Going Digital

The small things matter when impacting time, cost, and environment, when it comes to workplace lifestyle reconfigurations. There are enough people for small things to escalate, not only from leading by example, but from an actual tangible results accumulating by small groups working together.

“Leaving a copier on all night uses enough energy to produce 1500 copies, leaving a p.c. on all night uses enough energy to microwave six dinners, one ton of recycled paper saves 32,000 liters of water and switching off non-essential equipment can save enough energy to run a small car for 35 miles.” Likewise,  printing double sided, reducing unnecessary travel and use mobile communication technology such as smart-phones, emailing internal office memo’s , replace crt monitors with lcd screens, using conferencing instead of traveling, adopting flexible work timing, all create a snowball effect. “If one person in every company in dubai working from home one day a week could save 516 million kgs of co2” (http://www.slideshare.net/vietlongplaza/green-business-practices-10187200).

Going digital for many documents in a green office strategy reduces dependency on offsite storage facilities, transportation costs, paper,(scanning instead of paper for a digital solution), record security, and office space can be reduced to save money. There are billions of mobile devices out there to read pdf format, and even scanning applications for smart phones to almost instantly convert to pdf. The U.S. has been generating less paper since 2001, and will continue to do so when implementing small but effective concepts such as these.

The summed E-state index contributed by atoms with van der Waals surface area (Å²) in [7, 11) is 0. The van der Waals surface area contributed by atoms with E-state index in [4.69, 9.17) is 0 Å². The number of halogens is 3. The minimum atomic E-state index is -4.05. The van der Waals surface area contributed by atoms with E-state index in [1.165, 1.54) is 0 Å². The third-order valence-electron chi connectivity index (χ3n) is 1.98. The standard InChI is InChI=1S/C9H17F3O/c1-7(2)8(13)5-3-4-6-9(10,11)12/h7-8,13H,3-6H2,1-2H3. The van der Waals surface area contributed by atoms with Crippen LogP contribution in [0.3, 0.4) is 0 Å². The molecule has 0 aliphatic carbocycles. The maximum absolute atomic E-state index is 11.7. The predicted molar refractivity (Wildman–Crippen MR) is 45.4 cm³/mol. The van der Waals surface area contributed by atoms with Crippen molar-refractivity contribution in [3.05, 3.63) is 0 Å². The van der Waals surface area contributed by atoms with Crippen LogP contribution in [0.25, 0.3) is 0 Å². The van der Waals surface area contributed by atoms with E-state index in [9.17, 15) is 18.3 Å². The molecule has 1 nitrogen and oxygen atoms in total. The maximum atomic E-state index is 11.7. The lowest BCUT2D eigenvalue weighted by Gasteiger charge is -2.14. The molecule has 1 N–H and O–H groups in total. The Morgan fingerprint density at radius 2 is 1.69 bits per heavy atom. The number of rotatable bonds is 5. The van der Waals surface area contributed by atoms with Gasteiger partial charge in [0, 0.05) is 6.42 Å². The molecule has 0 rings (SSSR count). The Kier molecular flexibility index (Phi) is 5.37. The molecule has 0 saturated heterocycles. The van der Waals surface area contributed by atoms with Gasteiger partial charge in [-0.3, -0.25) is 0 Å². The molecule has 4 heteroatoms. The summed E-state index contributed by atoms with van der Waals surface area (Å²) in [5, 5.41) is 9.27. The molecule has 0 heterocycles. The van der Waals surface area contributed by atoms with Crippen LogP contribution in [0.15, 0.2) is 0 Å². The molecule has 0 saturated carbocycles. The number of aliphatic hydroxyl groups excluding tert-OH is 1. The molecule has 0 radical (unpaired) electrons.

Making documents digitally accessible saves an average of $101 per week per worker. “Eliminating copying, fax, distribution, shipping and storage costs of paper documents can easily save $10,000 a year in time and materials per employee. The average employee can save $60 to $250 by using (OCR) software to automatically convert paper to digital documents rather than recreating them. More than 70% of today’s businesses would fail within three weeks if they suffered a catastrophic loss of paper-based records due to fire or flood.”

With one hundred people adopting green office strategies, the results are astounding: annual reduction of 58,880 pages(approximately 118 reams of paper), annual reduction of toner/ink costs of $3,230, annual energy reduction costs of $5,600, annual average cost benefit of $21,555. This also offers “faster access to information, more efficient, and allows more time for more strategically important tasks.”

Office equipment consumes close to 7% of commercial electricity, or 1.8 billion in costs to businesses. On the other hand, every ton of recycled office paper saves 380 gallons of oil. Copiers use more energy per unit than any other piece of office equipment. Likewise, most printing devices consume more power during standby and sleep than they do the whole time while they are actually printing,  because of the amount of hours they remain idle wasting electricity, easily avoided by unplugging or turning them off at night.

When green thinking isn’t the underlying objective, the almighty dollar can be persuasive. Minimizing travel, energy expenditure on office equipment, and making paperwork digital, saves time, money, and aligns with client’s goals. With a growing demand for sustainable practices, suppliers that don’t follow will eventually lose an increasing corner of the market they would otherwise profit from. Green marketing enhances the company’s reputation, positions them as environmentally conscious, betters the customers and community, builds customer loyalty and brand recognition, and differentiates a company from its competitors (http://www.slideshare.net/Vollrathpr/blueprint-for-green-business?src=related_normal&rel=1783690).

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